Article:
UT Policy requires that each campus has an established Information Security Program and that systems and services processing or storing sensitive information or information that is critical to the university have documented system security plans. This requirement applies to cloud services as well. A completed HECVAT contains information needed to complete a system security plan as it communicates HOW a vendor protects the university’s information, giving the system owner the response language necessary to respond to the requirements in a system security plan.

 

You can read and download the most recent versions of the HECVAT at library.educause.edu/resources/2016/10/higher-education-cloud-vendor-assessment-tool. You can find information on UTK’s Information Security Program and Methodology at security.utk.edu/

 

If you have questions about the HECVAT or the UTK Security Program, call the OIT HelpDesk at 865-974-9900.

 


To Join/Leave the IT Weekly (http://listserv.utk.edu/archives/itweekly.html)

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Archive now available

 

Follow @UT_OIT on Twitter for up-to-date announcements regarding OIT events and outages.

 

June 25
[ITWEEKLY] IT Weekly, June 25, 2018

 

Title: OIT Weekly at The University of Tennessee, Knoxville - Description: Office of Information Technology's weekly newsletter

June 25, 2018

 

Your Wireless Experience

There are three major components that impact your wireless experience - coverage, capacity, and your client.

 

Coverage - While there has been wireless in 100% of buildings across campus for some time, OIT is continually working to ensure there is good coverage for all classrooms, dorm rooms, offices, etc. Additionally, outdoor coverage is expanding to provide service to the most heavily trafficked routes. OIT looks for coverage gaps using wireless survey tools but also completes reviews based on OIT requests, responses in the annual OIT Satisfaction Survey, and text reporting of classroom issues. As part of the annual Technology Enhanced Classroom upgrade project, each classroom is surveyed to confirm the wireless will support the new teaching tools.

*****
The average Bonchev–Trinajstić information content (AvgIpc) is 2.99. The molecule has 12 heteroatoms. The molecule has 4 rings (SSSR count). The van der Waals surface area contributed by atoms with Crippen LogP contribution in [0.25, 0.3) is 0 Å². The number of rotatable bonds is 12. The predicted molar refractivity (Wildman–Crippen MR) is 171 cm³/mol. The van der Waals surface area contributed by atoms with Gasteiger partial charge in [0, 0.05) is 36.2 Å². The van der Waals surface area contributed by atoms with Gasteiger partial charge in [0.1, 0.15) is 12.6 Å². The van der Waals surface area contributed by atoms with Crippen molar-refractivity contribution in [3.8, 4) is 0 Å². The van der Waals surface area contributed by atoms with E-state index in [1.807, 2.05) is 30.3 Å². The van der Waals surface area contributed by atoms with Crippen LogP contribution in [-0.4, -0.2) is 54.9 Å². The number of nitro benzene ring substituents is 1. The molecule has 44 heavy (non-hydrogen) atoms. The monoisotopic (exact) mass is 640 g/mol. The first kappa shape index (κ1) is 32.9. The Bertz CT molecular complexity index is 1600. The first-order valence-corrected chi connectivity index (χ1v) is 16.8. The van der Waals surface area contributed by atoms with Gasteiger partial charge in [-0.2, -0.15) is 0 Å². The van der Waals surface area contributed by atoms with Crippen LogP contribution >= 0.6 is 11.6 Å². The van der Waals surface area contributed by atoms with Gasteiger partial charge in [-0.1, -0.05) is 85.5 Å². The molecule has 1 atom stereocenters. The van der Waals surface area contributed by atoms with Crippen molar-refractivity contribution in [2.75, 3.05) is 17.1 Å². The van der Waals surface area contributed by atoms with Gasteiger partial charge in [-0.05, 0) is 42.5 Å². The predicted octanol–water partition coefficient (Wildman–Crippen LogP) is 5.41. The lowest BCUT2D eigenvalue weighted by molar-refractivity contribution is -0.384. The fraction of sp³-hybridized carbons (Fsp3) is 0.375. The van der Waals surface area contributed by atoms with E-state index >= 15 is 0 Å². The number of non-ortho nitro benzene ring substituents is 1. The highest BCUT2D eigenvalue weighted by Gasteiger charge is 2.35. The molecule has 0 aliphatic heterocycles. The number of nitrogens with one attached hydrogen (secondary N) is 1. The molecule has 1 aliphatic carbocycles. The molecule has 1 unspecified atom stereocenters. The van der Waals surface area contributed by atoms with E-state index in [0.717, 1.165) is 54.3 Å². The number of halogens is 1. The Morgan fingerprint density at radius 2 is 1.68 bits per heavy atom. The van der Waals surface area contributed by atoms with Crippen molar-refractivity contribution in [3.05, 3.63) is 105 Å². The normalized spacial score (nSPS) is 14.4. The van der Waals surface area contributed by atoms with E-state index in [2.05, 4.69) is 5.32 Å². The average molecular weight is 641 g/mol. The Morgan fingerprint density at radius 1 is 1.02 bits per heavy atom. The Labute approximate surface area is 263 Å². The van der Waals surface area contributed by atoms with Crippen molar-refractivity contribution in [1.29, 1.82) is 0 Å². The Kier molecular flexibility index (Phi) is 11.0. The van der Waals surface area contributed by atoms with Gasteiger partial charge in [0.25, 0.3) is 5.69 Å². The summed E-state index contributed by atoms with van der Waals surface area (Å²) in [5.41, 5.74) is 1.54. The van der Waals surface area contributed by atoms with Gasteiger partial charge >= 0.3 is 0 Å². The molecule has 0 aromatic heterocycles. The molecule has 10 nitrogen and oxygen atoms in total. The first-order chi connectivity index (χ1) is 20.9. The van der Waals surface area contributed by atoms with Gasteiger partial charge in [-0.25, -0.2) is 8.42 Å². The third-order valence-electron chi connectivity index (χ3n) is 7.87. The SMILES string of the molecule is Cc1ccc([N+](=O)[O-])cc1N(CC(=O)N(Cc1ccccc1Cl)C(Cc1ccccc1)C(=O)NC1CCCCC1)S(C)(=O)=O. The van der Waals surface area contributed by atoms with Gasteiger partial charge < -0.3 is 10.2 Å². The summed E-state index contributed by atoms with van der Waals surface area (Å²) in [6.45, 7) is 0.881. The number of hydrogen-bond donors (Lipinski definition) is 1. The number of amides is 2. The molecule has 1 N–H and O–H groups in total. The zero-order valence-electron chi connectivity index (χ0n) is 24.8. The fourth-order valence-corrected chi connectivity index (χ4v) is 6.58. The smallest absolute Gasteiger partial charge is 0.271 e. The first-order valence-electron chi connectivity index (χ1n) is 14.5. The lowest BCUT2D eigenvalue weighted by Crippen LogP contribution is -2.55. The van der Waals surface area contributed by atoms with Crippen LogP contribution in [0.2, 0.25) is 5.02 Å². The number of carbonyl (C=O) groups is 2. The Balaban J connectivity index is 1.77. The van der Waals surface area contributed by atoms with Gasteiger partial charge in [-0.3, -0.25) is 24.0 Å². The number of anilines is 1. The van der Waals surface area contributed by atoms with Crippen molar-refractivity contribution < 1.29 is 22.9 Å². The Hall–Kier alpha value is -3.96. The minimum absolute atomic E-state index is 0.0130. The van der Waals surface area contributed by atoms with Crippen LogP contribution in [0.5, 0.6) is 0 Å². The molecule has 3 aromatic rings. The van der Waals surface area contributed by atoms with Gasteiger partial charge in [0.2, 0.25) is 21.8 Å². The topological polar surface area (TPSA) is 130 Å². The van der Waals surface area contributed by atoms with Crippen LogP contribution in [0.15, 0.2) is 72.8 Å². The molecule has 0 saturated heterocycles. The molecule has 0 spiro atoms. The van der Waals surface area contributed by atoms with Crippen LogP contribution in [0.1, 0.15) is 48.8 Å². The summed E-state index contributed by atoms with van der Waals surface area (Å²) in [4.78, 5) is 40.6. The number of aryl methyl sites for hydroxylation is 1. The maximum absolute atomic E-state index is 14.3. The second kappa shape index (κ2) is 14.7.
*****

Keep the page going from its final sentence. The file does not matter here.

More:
Capacity - The wireless network is optimized to provide consistent, reliable service to the most people. While the access points are theoretically capable of much greater download speeds, you should typically expect 20 - 50 Mbps. In high-density locations, such as large auditoriums, you may not see the top end of those download speeds, but there should be enough bandwidth for typical classroom activities. The bandwidth requirements for some common activities are below.

 

Playing Games (PlayStation, Xbox, etc.)  

10 Mbps

Streaming Music (Spotify, Pandora, etc.)

2 Mbps

Streaming Video Ultra HD/4k(Netflix, Hulu, Amazon Prime, YouTube, etc.)

25 Mbps

Streaming Video High Def (Netflix, Hulu, Amazon Prime, YouTube, etc.)

5 Mbps

Video Calls (Skype, Facetime)

1.5 Mbps

Zoom

1.5 Mbps

 

 

Client - Another critical component of your wireless experience is your client. While it is always nice to have the latest device, you can often receive benefits by keeping your device current with operating system and driver updates. One of the most common wireless problems is a sticky client - when a device remains connected to an access point after moving out of usable range. By simply turning wireless off then back on, the device will reconnect to an access point with a much better signal.

 

If you have any questions about the accessing UT’s wireless network, contact the OIT HelpDesk online or at 865-974-9900. 

 


Collaboration Tools:  Microsoft Teams

Has your department used, or considered using, a messaging tool such as Slack? If so, you may want to consider Microsoft Teams, a chat-based workspace available as part of your Office 365 account.  A team is a collection of people, conversations, files, and tools that are easily accessible in one place.  You can create new teams or add teams to your existing Office 365 groups.  To use Teams, you can install the app on your computer or mobile device or access it via the web.  Learn more about Microsoft Teams on OIT’s website